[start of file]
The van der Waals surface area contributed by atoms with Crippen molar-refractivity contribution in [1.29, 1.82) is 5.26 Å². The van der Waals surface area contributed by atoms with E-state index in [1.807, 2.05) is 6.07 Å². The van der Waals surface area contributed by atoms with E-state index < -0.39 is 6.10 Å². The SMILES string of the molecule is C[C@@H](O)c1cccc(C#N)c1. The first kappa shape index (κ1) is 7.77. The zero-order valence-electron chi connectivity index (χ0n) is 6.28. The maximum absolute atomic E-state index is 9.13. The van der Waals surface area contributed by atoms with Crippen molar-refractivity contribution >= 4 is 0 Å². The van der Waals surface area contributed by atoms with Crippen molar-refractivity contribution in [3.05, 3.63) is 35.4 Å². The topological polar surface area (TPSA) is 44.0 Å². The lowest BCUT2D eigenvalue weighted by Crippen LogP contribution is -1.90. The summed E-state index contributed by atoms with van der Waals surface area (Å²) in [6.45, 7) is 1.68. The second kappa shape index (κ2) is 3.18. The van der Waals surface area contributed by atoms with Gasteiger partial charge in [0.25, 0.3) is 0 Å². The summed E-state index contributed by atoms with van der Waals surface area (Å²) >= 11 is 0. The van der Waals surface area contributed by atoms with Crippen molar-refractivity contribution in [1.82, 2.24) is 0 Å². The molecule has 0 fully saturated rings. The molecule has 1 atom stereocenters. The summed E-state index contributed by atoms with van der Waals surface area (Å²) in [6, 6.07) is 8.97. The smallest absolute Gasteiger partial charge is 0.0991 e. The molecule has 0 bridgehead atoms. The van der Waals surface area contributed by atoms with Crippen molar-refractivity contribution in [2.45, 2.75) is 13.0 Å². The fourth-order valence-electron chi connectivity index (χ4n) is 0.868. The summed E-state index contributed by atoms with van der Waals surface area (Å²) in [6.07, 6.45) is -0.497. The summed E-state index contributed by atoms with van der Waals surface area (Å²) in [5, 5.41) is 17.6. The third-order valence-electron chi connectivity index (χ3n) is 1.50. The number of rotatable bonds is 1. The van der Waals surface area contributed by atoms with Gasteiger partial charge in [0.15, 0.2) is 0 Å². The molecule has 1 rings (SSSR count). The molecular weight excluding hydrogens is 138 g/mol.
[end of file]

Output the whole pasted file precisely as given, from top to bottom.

The van der Waals surface area contributed by atoms with Crippen molar-refractivity contribution in [1.29, 1.82) is 5.26 Å². The van der Waals surface area contributed by atoms with E-state index in [1.807, 2.05) is 6.07 Å². The van der Waals surface area contributed by atoms with E-state index < -0.39 is 6.10 Å². The SMILES string of the molecule is C[C@@H](O)c1cccc(C#N)c1. The first kappa shape index (κ1) is 7.77. The zero-order valence-electron chi connectivity index (χ0n) is 6.28. The maximum absolute atomic E-state index is 9.13. The van der Waals surface area contributed by atoms with Crippen molar-refractivity contribution >= 4 is 0 Å². The van der Waals surface area contributed by atoms with Crippen molar-refractivity contribution in [3.05, 3.63) is 35.4 Å². The topological polar surface area (TPSA) is 44.0 Å². The lowest BCUT2D eigenvalue weighted by Crippen LogP contribution is -1.90. The summed E-state index contributed by atoms with van der Waals surface area (Å²) in [6.45, 7) is 1.68. The second kappa shape index (κ2) is 3.18. The van der Waals surface area contributed by atoms with Gasteiger partial charge in [0.25, 0.3) is 0 Å². The summed E-state index contributed by atoms with van der Waals surface area (Å²) >= 11 is 0. The van der Waals surface area contributed by atoms with Crippen molar-refractivity contribution in [1.82, 2.24) is 0 Å². The molecule has 0 fully saturated rings. The molecule has 1 atom stereocenters. The summed E-state index contributed by atoms with van der Waals surface area (Å²) in [6, 6.07) is 8.97. The smallest absolute Gasteiger partial charge is 0.0991 e. The molecule has 0 bridgehead atoms. The van der Waals surface area contributed by atoms with Crippen molar-refractivity contribution in [2.45, 2.75) is 13.0 Å². The fourth-order valence-electron chi connectivity index (χ4n) is 0.868. The summed E-state index contributed by atoms with van der Waals surface area (Å²) in [6.07, 6.45) is -0.497. The summed E-state index contributed by atoms with van der Waals surface area (Å²) in [5, 5.41) is 17.6. The third-order valence-electron chi connectivity index (χ3n) is 1.50. The number of rotatable bonds is 1. The van der Waals surface area contributed by atoms with Gasteiger partial charge in [0.15, 0.2) is 0 Å². The molecule has 1 rings (SSSR count). The molecular weight excluding hydrogens is 138 g/mol.